It’s easy to get carried away when making a decision. We look at the current situation and extrapolate what we consider to be the most likely future outcome. What we often fail to consider, though, are the complex ramifications of the decisions we make.
For example, you’re feeling hungry. The fast and easy decision would be to grab a snack. This is first-level thinking. The other more deliberate option is to wait until you can eat something more nutritious—an example of second-level thinking.
The term was coined by Howard Marks in his book The Most Important Thing, which is about his investment philosophy and his insights into navigating volatile markets.
“First-level thinking is simplistic and superficial, and just about everyone can do it (a bad sign for anything involving an attempt at superiority). All the first-level thinker needs is an opinion about the future (…) Second-level thinking is deep, complex and convoluted.”Howard Marks, Investor & Writer.
First-level thinking can have terrible consequences when we fail to consider the second and third order consequences of our decisions. The immediate outcome may seem good, but the cascading results may have an overall negative impact. On the other hand, second-level thinking can result in extraordinary performance.
With first-level thinking often come snapshot decisions. We just look at the information in front of us and other obvious indicators, and we make our choice. This is a perfectly natural reaction, but more often than not we don’t need to make decisions this quickly.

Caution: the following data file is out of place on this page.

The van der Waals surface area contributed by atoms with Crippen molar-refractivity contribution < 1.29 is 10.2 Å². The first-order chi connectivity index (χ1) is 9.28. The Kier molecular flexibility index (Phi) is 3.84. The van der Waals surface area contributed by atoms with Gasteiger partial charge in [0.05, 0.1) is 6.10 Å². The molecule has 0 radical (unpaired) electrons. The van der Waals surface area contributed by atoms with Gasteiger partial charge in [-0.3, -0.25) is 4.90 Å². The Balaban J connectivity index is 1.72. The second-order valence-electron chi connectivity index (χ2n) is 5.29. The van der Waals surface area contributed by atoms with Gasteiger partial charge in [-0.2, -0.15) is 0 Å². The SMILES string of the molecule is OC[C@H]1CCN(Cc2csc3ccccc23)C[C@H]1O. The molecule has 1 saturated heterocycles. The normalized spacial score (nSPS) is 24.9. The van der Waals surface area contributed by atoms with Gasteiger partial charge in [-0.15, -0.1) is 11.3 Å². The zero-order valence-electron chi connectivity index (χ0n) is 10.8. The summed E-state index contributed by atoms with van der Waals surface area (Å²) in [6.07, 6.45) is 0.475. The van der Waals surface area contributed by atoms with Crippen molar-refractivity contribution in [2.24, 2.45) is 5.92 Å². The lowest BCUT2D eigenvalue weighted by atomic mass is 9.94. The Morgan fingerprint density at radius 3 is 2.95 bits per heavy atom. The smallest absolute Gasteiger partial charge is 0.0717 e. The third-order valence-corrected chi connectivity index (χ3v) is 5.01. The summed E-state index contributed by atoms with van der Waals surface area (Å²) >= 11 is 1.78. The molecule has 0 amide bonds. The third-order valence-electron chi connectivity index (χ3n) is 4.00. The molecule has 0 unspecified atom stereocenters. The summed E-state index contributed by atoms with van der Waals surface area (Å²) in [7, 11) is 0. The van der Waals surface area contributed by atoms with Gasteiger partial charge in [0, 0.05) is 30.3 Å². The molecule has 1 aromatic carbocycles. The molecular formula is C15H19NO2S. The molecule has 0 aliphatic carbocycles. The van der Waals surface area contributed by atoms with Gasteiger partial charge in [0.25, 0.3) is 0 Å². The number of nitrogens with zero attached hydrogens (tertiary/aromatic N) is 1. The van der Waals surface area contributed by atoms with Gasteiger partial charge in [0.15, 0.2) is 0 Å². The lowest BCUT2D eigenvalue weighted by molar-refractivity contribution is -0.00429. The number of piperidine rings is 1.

We can take the time to consider the second and third order consequences, taking into account our own biases, disentangling the signal from the noise, and using mental models and thinking systems to determine the most favourable decision.
Asking the right questions to cultivate second-level thinking
In his book, Howard Marks shares a few questions you can ask yourself to move from superficial first-level thinking and into more complex second-level thinking. I slightly edited them to make them applicable outside of investing.
- What is the range of likely future outcomes?
- Which outcome do I think will occur?
- What is the probability I’m right?
- What does the consensus think?
- How does my prediction differ from the consensus?
- How does the current situation align with the consensus view of the future, and with mine?
- What will happen if the consensus turns out to be right, and what if I’m right?
But you can also apply second-level thinking to personal decisions. In that case, comparing your prediction to what most other people think—the consensus—may not be as useful. Instead, you can use the 10-10-10 questions.
- How will I feel about it 10 minutes from now?
- How will I feel about it 10 months from now?
- How will I feel about it 10 years from now?
These are not rocket science but will force you to go beyond first order consequences and to consider the complex and sometimes unwanted effects of your choices. By cultivating this habit, you’ll end up making smarter decisions in the long run.